There have been lots of news stories lately about student loan forgiveness and the like, and as the holder of serious five-figure graduate student loans, you’d think I’d follow the discussion closely.
But to be honest, I haven’t paid much attention for one, possibly cynical, reason; the systems isn’t going to change.
I joke sometimes that my dream is to pay off my student loans before I retire, but to be honest, that probably won’t happen. It wouldn’t surprise me if I have them with me the rest of my life.
I know, typical twenty-first-century young adult nihilism, right? Maybe. But my monthly payments are already the second largest bill we have next to our mortgage. Still, the payback time line spans many, many decades. I’d like to believe that those in power have the necessary motivation to change things, but here’s why I hold little, if any, hope they ever will.
Throughout grade school, we’re told that the most important thing we have to do is to go to college. We don’t talk much about why, except that it will help us get a “better job.” And generally when we are talking “better,” this is synonymous with more pay.
I don’t know about everybody else, but I waited tabled for my first year out of college. Never mind that I had done all of the experience-building, resume-plumping jobs in campus life during college, while also maintaining a part-time internship with a record company more than sixty miles away. When it came time to actually give me that paying job I’d been working toward for so many years the only one answering the call was TGI Friday’s.
Meanwhile, the undergrad loans kicked in, and I had to start paying them. I did negotiate a forbearance for a while, but that just means they keep piling the interest onto the already growing principal until you can actually afford to pay. So the longer I waited, the more I owed. As the forbearance expired I had to take something – anything -else that would help me keep from defaulting. So I added some telemarketing to my growing list of jobs. I sold everything from carpet cleaning to nightclub parties, making just enough from my second job to cover my COBRA insurance premium and the new student loan baby – um, I mean bill.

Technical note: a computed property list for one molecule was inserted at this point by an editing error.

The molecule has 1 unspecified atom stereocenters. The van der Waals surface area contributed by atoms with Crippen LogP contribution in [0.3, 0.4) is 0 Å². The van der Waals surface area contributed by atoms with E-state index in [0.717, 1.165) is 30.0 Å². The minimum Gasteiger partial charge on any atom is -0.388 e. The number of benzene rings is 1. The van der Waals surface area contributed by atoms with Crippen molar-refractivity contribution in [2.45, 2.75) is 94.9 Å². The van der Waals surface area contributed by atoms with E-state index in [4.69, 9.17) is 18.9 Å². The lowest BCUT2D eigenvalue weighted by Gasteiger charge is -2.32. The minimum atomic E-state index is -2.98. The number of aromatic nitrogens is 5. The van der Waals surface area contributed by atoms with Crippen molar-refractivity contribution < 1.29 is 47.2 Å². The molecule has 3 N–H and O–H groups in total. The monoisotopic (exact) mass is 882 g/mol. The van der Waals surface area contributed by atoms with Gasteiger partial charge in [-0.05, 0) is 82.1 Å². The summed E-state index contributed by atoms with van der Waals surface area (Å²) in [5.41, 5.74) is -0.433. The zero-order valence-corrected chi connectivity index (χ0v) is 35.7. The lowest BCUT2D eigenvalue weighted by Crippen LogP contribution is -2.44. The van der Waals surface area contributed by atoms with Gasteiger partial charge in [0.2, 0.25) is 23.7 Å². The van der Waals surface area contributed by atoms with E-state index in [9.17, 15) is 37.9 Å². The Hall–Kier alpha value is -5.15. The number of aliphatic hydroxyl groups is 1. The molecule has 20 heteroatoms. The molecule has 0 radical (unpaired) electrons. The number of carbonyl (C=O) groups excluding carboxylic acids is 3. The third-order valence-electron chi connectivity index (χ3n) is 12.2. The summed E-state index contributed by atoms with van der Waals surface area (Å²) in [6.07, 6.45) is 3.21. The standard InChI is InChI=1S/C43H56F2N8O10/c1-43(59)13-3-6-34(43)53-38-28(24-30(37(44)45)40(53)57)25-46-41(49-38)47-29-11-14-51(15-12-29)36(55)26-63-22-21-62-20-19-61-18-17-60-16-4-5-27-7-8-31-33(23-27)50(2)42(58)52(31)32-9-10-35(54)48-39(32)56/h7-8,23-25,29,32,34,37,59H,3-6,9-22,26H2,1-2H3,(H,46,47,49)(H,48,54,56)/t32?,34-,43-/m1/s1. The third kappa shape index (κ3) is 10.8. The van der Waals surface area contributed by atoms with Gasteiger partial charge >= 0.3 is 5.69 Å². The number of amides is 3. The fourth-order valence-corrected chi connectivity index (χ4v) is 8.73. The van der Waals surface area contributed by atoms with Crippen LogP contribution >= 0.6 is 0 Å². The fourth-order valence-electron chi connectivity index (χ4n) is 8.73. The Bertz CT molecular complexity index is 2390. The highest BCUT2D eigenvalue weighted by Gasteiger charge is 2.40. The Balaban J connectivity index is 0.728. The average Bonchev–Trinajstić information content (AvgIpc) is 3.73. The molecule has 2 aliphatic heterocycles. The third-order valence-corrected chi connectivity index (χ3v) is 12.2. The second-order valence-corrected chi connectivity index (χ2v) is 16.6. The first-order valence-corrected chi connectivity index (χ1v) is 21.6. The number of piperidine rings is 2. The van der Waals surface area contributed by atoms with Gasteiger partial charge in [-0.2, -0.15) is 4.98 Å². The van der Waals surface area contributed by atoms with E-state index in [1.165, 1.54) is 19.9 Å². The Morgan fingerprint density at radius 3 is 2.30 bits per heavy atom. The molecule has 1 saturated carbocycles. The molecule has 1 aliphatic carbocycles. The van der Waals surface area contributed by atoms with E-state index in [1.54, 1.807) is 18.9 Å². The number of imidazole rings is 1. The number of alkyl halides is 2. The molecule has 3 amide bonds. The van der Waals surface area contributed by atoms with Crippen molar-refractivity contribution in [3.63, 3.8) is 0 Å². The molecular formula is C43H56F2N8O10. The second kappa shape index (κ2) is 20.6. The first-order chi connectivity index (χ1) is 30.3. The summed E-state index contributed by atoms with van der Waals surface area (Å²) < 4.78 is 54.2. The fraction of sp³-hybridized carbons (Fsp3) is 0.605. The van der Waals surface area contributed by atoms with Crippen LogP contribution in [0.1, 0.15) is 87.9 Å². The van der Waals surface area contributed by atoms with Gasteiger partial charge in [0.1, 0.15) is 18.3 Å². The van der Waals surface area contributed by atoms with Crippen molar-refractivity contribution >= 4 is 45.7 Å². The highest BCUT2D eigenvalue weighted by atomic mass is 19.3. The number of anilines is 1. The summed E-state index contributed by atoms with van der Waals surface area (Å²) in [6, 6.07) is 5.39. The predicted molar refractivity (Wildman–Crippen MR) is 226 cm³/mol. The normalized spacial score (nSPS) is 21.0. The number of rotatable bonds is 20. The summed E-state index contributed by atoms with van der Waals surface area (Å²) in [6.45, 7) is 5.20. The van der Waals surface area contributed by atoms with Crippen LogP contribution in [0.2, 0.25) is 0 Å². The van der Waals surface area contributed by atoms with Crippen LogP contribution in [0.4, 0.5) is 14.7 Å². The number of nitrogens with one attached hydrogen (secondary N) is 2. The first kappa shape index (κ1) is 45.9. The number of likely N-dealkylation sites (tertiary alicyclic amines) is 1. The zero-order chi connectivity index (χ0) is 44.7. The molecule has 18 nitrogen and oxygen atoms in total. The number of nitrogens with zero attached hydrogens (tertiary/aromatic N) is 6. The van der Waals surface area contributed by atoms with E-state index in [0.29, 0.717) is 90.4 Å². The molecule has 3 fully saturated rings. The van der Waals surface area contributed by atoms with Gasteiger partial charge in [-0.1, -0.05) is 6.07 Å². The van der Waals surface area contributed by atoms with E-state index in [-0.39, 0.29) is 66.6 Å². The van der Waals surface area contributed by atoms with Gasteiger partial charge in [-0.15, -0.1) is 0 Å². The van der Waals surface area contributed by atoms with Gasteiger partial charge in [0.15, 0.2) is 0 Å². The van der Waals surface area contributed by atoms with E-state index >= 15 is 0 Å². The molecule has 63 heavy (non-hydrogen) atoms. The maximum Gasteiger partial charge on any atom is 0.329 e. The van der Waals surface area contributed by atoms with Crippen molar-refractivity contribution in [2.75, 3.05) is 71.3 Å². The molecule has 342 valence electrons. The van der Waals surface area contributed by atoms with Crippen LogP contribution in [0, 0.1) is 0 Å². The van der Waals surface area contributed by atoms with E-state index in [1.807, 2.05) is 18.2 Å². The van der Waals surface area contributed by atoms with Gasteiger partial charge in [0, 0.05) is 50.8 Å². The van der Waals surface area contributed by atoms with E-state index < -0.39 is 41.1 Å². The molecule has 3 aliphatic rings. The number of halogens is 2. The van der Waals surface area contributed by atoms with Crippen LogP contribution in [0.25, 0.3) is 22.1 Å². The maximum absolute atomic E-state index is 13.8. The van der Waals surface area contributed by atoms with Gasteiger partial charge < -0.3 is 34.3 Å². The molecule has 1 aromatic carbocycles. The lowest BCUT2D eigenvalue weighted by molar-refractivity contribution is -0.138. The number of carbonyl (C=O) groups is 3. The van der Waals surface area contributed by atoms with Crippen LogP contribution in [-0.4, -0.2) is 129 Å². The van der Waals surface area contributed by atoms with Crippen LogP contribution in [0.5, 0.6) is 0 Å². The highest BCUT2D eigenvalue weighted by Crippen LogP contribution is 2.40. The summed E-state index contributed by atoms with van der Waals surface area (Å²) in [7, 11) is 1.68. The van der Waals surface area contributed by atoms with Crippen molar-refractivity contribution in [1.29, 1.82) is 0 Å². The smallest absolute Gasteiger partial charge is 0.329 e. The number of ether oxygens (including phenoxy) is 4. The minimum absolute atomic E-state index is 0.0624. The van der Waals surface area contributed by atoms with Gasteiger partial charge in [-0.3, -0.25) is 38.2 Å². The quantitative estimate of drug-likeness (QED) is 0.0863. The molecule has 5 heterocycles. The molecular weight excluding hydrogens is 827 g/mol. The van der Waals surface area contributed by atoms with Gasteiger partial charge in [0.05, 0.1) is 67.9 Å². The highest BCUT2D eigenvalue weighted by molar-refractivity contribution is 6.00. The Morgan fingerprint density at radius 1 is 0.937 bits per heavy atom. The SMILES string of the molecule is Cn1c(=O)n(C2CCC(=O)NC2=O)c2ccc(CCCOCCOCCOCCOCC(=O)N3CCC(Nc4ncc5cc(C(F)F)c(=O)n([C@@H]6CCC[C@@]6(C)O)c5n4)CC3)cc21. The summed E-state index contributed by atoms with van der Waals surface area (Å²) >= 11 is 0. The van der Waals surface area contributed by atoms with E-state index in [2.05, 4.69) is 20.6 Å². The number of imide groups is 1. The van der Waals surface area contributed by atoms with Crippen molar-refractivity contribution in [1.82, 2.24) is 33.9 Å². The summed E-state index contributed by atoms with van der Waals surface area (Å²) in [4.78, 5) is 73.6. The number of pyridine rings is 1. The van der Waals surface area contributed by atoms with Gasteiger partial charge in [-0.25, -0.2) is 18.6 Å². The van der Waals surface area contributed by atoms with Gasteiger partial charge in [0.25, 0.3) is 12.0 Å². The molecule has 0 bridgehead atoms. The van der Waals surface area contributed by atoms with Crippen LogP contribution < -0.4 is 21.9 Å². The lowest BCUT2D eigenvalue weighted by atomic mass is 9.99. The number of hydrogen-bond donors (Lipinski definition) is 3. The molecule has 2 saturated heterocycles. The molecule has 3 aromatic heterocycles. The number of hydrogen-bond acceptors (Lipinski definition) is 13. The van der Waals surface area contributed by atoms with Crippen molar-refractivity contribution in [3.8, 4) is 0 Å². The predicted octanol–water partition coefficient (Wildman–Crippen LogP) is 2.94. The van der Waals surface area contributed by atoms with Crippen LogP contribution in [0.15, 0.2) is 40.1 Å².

It’s not that I mind the idea of paying my dues, per se. For one summer in college, I cleaned out condemned apartment buildings, complete with crack spoons and human waste. But can someone please remind me why it it that I went to college if I was going to have to start out by waiting tables, telemarketing and doing garbage removal? Had I done those same jobs at age eighteen instead of twenty-two, I’d likely have been a supervisor or owned my own business by the time I finished college. I’d have enough practical experience to hopefully give me the juice to get an office job or whatever those elusive “good jobs” were they kept talking about in my high school counseling office.
Student loans are good for the banks, because they get huge loans on the books, often backed by the government, on which they’ll get paid for a generation or more in most cases. They’re good for the higher education institutions because they can continue charging far more than any typical family can afford, as long as people keep accepting that going into significant debt for your education is not only normal, but also smart. And believe me, I heard the term “smart debt” used more than once in reference to my student loans.
The indebtedness is, I would argue, good for the private sector too. If we come out of college or graduate school with a loan hanging over us like Damocles’ sword, our first priority has to be getting a job that will cover that debt. We have less flexibility in being pickier about careers based on what we really want to be doing, focusing instead on paying down the loans. This drives highly educated young graduates into relatively menial jobs they might not otherwise take, simply because they need the money.
I know this is a gross oversimplification in some ways, but there’s an element of truth to it at every turn. The cost of higher education is a form of indentured servitude into which we’ve sold more than a generation of young people now. And although it may ultimately lend some broader benefit to the economy as a whole it is on the backs of those lacking power or voice to make the system change to their advantage.
The Bible gets it right when it says the borrower is slave to the lender. We’re selling our children into a form of economic slavery, all because it’s become socially acceptable. But like racism, smoking, driving without a seatbelt or (hopefully) homophobia, the only thing that promises real change is for the truth of the repugnant nature of such indentured servitude to become more broadly recognized by the public as such.
It’s a moral crisis that will haunt us for decades until we do.